Shell Companies Eyed In Fraud At Aegean Marine

Payments fraud on the high seas, perhaps, as a global shipper may have been involved with fake transactions and shell companies. Elsewhere, ransomware gets a roadblock and procard misuse goes to school, literally.

The shell game is one where sleight of hand causes one to lose their shift. So it is in the business world, where shell games of a different sort can wreak havoc on a victim’s corporate coffers. News came Thursday (Nov. 1) that a probe by international auditors is underway, examining a fraud that could be $200 million in scope at Aegean Marine Petroleum Network, tied to shell companies that ostensibly did business with the shipping fuel firm.

The Financial Times (FT) reported that the auditing team from EY has come at the direction of hedge funds based in the United States that are on the Aegean board. The investigation comes on the heels of news in June that as much as $200 million in receivables had been “without economic substance.”

Under examination in the probe, said FT, is whether four “shell” companies — listed in Florida, the Marshall Islands and the United Arab Emirates (UAE) — set up transactions that were used to siphon off funds. The auditors are also examining the shipping fuel firm’s relationship with Oil Tank Engineering and Consulting, a Marshall Islands-based company that had a contract in place stretching back to 2010, focused on building a fuel supply terminal. The project took four years to complete, FT said, having overrun its budget by approximately $100 million. Bank statements have shown that payments to Oil Tank continued for years after the terminal’s completion.

The Email Scam Lures More Victims

A U.K. survey, conducted by the Nationwide Building Society, found that across 2,000 individuals surveyed, more people would be at risk for victimization through email fraud than for other rogue activities. As many as 28 percent said they would proceed with requests for payment done via email and would not call suppliers to confirm the transactions. Only 5 percent would pay someone who showed up at their home offering trade services that needed to be “urgently” performed on the residence.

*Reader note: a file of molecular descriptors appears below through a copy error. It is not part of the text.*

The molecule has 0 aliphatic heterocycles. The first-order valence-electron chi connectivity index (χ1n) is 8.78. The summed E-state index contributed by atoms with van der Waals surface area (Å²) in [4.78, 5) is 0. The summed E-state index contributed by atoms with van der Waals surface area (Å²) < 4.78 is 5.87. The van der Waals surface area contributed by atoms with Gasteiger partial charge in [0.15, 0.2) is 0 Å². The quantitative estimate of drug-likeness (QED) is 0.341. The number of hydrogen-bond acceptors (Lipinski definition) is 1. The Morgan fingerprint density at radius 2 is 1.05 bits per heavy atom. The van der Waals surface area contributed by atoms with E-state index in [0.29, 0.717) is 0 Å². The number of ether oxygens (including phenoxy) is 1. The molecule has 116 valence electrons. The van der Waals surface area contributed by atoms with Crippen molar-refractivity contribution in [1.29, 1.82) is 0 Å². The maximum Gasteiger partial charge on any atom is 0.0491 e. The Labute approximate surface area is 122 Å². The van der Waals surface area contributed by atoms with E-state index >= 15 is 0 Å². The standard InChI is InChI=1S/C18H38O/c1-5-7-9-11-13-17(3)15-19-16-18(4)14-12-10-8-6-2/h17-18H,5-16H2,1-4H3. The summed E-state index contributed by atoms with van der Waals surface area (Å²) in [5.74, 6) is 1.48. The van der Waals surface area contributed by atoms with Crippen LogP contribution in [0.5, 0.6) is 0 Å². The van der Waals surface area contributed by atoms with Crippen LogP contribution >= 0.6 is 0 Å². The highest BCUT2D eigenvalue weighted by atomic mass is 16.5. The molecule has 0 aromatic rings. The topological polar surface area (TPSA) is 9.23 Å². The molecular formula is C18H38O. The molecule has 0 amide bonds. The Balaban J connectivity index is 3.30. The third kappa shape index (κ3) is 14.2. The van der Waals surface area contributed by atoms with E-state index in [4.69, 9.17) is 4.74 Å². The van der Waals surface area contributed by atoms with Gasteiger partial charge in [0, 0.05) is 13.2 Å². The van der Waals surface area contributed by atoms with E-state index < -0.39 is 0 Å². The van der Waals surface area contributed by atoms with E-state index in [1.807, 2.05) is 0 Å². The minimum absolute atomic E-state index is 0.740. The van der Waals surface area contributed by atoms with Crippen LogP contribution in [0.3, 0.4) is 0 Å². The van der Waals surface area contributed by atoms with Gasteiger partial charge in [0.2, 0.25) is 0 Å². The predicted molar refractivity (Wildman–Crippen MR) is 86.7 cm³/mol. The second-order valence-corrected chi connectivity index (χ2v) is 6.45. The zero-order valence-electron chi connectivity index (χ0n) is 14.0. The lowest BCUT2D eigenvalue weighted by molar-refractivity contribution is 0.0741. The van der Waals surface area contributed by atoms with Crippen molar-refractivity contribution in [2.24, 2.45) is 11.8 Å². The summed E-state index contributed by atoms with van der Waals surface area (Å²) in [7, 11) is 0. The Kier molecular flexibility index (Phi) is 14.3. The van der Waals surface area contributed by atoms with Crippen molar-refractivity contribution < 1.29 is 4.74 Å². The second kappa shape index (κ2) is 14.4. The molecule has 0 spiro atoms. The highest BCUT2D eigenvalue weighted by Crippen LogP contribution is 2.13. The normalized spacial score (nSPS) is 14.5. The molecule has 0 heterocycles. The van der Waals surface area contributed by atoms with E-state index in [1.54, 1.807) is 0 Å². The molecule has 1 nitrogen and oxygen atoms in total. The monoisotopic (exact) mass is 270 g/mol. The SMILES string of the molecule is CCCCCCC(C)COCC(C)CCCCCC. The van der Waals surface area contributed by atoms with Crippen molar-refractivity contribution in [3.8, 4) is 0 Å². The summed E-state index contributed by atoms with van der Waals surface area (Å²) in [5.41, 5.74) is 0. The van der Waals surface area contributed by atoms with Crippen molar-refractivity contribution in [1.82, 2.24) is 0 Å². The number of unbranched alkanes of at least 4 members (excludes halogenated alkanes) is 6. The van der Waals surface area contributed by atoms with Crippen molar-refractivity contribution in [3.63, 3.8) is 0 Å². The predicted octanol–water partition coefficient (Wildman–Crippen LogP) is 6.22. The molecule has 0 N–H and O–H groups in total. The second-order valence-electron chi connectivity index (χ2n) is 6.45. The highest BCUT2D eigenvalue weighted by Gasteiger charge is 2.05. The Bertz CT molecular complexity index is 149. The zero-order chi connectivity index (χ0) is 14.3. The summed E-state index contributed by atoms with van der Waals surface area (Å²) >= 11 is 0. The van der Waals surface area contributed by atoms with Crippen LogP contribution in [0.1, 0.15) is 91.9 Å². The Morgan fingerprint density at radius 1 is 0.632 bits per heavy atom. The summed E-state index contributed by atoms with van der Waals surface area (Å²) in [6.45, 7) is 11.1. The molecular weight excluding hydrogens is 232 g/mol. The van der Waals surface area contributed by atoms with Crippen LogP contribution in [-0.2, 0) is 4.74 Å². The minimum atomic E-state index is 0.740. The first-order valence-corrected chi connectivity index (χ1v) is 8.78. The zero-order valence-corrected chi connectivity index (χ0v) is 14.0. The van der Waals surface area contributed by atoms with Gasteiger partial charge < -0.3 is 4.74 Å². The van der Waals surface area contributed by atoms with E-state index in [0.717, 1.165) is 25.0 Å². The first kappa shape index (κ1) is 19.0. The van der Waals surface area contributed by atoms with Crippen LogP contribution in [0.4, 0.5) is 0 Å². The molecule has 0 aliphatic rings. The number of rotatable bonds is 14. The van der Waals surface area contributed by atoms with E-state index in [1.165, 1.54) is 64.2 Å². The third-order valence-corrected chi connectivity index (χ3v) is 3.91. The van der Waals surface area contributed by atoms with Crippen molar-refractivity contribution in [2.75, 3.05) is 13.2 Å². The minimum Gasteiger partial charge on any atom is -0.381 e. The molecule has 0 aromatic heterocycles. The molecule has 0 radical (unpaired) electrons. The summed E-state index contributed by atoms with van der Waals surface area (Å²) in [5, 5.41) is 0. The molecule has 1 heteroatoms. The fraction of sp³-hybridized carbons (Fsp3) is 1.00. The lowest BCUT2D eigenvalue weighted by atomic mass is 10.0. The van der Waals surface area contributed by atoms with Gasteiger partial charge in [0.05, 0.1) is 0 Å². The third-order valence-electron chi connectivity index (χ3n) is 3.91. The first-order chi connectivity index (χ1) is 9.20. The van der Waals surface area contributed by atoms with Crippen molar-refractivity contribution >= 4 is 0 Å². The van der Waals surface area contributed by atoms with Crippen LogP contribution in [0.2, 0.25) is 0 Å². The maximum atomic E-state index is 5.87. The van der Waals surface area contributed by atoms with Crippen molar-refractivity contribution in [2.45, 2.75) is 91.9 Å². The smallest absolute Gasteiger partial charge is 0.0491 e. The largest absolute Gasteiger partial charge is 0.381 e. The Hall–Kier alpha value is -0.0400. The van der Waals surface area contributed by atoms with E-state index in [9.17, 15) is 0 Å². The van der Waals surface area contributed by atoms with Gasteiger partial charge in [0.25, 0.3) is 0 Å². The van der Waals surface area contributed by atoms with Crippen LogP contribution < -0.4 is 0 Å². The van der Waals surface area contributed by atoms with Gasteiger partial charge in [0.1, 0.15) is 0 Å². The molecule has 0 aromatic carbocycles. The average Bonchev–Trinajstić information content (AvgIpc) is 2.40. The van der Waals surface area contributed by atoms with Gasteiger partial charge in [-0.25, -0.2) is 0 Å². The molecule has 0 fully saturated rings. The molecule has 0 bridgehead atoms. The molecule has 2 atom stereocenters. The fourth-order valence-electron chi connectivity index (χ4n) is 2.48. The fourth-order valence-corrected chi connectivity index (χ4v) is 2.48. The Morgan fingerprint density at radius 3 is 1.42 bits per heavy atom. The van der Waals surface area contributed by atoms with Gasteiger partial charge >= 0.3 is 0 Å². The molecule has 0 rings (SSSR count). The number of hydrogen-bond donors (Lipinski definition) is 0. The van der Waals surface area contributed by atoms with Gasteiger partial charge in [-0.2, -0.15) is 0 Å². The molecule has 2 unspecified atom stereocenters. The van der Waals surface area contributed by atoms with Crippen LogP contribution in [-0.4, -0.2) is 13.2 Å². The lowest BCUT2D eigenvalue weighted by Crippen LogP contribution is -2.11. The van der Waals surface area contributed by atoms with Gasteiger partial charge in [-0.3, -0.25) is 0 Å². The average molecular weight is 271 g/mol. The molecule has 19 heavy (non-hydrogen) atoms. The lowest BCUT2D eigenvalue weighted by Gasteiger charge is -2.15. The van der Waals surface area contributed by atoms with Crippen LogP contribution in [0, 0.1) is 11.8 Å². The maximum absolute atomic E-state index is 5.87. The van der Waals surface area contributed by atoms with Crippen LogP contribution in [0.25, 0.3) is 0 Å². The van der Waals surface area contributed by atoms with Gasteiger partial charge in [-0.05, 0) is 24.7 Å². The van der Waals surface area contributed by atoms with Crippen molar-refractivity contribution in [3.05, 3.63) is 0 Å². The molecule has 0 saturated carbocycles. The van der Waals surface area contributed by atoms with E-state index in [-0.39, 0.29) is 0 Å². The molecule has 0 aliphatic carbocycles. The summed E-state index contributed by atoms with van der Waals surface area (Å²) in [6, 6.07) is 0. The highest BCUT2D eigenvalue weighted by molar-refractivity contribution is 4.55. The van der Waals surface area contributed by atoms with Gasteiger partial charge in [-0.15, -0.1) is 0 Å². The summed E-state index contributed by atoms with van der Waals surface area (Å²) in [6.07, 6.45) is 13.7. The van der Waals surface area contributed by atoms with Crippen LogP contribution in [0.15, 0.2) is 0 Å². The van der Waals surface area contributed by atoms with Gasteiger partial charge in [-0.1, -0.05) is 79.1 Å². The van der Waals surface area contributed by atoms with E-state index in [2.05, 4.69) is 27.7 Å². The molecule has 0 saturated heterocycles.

The Nationwide data found, too, that 22 percent of those aged 55 and over would not check an email invoice before paying the would-be supplier by phone. That tally bumped up to 37 percent for those aged 25 to 34, who would not check the bona fides of an email.

A Bit Of Victory

Separately, in what might be seen as a victory in the fight against payments fraud, a decryptor was developed by a collaboration between Bitdefender and enforcement agencies as far ranging as the Romanian police, the FBI and Europol. The decryptor, which stems from that joint effort and is offered for free, looks to battle GandCrab, a ransomware that has been able to defraud victims of more than $500 million this year alone.

In stats this month, just after the decryptor’s debut, it has been able to aid 1,700 would-be victims in getting their files back — and avoid $1 million in ransom payments. As noted via the U.K.’s Enterprise Times, the ransomware has allowed for customized ransom notes that can target individuals and enterprises, and demand ransom that is specific to the data that has been hijacked. Bitdefender noted that more than 600,000 individuals were infected in just the last 10 months, and of the $500 million in ransoms mentioned above, $300 million came in just the last two months. The ransoms themselves have spanned $600 to $700,000.

Procards Get Auditor’s Scrutiny

In individual instances of fraud and improper payments, a state audit of the University of Massachusetts found that university employees made more than $17,400 in improper purchases wielding university credit cards. The audit covered the period of July 1, 2014 to Dec. 31, 2016, as well as spending tied to procurement cards, more colloquially known as “procards,” across an examination of 165 transactions totaling $60,505.

Of that number, 59 were tied to gift cards, memberships, IT equipment and furniture. Those items, per the auditor statement, were not allowed under the university’s procard policies.